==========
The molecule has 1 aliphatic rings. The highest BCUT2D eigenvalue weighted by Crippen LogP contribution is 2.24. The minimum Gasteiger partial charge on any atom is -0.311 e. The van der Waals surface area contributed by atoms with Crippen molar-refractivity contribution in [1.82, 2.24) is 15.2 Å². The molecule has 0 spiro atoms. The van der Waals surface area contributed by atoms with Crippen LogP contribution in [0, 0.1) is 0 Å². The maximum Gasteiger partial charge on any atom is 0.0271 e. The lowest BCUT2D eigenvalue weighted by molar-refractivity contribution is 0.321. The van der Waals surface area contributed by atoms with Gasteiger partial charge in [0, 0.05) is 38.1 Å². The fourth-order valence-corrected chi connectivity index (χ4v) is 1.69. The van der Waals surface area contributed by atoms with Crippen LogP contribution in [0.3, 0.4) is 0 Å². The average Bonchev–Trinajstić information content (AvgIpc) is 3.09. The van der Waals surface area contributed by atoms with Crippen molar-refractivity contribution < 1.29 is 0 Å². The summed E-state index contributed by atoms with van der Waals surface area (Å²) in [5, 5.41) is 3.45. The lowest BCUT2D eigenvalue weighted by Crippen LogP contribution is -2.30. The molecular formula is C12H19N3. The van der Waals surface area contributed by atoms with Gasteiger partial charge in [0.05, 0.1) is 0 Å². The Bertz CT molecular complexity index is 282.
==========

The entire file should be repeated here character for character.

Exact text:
The molecule has 1 aliphatic rings. The highest BCUT2D eigenvalue weighted by Crippen LogP contribution is 2.24. The minimum Gasteiger partial charge on any atom is -0.311 e. The van der Waals surface area contributed by atoms with Crippen molar-refractivity contribution in [1.82, 2.24) is 15.2 Å². The molecule has 0 spiro atoms. The van der Waals surface area contributed by atoms with Crippen LogP contribution in [0, 0.1) is 0 Å². The maximum Gasteiger partial charge on any atom is 0.0271 e. The lowest BCUT2D eigenvalue weighted by molar-refractivity contribution is 0.321. The van der Waals surface area contributed by atoms with Gasteiger partial charge in [0, 0.05) is 38.1 Å². The fourth-order valence-corrected chi connectivity index (χ4v) is 1.69. The van der Waals surface area contributed by atoms with Crippen LogP contribution in [0.3, 0.4) is 0 Å². The average Bonchev–Trinajstić information content (AvgIpc) is 3.09. The van der Waals surface area contributed by atoms with Crippen molar-refractivity contribution < 1.29 is 0 Å². The summed E-state index contributed by atoms with van der Waals surface area (Å²) in [5, 5.41) is 3.45. The lowest BCUT2D eigenvalue weighted by Crippen LogP contribution is -2.30. The molecular formula is C12H19N3. The van der Waals surface area contributed by atoms with Gasteiger partial charge in [0.05, 0.1) is 0 Å². The Bertz CT molecular complexity index is 282.